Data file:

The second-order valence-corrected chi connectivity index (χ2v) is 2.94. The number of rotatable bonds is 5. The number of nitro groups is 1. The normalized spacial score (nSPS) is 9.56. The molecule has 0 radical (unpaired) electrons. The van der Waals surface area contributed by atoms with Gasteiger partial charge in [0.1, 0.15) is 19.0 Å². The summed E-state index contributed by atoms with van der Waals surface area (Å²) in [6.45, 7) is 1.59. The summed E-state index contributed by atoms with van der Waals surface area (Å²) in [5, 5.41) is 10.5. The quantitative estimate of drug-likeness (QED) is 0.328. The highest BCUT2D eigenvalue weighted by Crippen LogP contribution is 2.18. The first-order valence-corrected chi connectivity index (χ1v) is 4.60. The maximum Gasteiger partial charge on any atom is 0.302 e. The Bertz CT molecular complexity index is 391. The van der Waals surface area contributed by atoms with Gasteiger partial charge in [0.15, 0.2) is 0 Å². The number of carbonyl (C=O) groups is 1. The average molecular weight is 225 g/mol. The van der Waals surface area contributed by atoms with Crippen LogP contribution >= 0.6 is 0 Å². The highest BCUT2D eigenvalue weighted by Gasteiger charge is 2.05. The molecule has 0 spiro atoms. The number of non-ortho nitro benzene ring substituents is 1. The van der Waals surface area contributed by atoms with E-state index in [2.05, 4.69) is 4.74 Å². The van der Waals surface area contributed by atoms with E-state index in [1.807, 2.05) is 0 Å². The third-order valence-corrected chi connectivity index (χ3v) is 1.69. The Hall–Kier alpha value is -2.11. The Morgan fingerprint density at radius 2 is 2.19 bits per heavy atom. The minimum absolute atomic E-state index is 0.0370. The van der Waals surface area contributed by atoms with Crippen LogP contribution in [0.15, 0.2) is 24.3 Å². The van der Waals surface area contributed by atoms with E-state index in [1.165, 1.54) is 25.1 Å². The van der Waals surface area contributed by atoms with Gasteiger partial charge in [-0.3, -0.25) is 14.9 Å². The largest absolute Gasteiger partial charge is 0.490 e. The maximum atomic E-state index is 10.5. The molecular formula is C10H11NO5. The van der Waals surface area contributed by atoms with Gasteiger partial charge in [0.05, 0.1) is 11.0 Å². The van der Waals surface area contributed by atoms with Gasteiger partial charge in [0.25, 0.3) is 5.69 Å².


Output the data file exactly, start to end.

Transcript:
The second-order valence-corrected chi connectivity index (χ2v) is 2.94. The number of rotatable bonds is 5. The number of nitro groups is 1. The normalized spacial score (nSPS) is 9.56. The molecule has 0 radical (unpaired) electrons. The van der Waals surface area contributed by atoms with Gasteiger partial charge in [0.1, 0.15) is 19.0 Å². The summed E-state index contributed by atoms with van der Waals surface area (Å²) in [6.45, 7) is 1.59. The summed E-state index contributed by atoms with van der Waals surface area (Å²) in [5, 5.41) is 10.5. The quantitative estimate of drug-likeness (QED) is 0.328. The highest BCUT2D eigenvalue weighted by Crippen LogP contribution is 2.18. The first-order valence-corrected chi connectivity index (χ1v) is 4.60. The maximum Gasteiger partial charge on any atom is 0.302 e. The Bertz CT molecular complexity index is 391. The van der Waals surface area contributed by atoms with Gasteiger partial charge in [0.15, 0.2) is 0 Å². The number of carbonyl (C=O) groups is 1. The average molecular weight is 225 g/mol. The van der Waals surface area contributed by atoms with Crippen LogP contribution >= 0.6 is 0 Å². The highest BCUT2D eigenvalue weighted by Gasteiger charge is 2.05. The molecule has 0 spiro atoms. The number of non-ortho nitro benzene ring substituents is 1. The van der Waals surface area contributed by atoms with E-state index in [2.05, 4.69) is 4.74 Å². The van der Waals surface area contributed by atoms with E-state index in [1.807, 2.05) is 0 Å². The third-order valence-corrected chi connectivity index (χ3v) is 1.69. The Hall–Kier alpha value is -2.11. The Morgan fingerprint density at radius 2 is 2.19 bits per heavy atom. The minimum absolute atomic E-state index is 0.0370. The van der Waals surface area contributed by atoms with Crippen LogP contribution in [0.15, 0.2) is 24.3 Å². The van der Waals surface area contributed by atoms with E-state index in [1.165, 1.54) is 25.1 Å². The van der Waals surface area contributed by atoms with Gasteiger partial charge in [-0.3, -0.25) is 14.9 Å². The largest absolute Gasteiger partial charge is 0.490 e. The maximum atomic E-state index is 10.5. The molecular formula is C10H11NO5. The van der Waals surface area contributed by atoms with Gasteiger partial charge in [0.05, 0.1) is 11.0 Å². The van der Waals surface area contributed by atoms with Gasteiger partial charge in [0.25, 0.3) is 5.69 Å².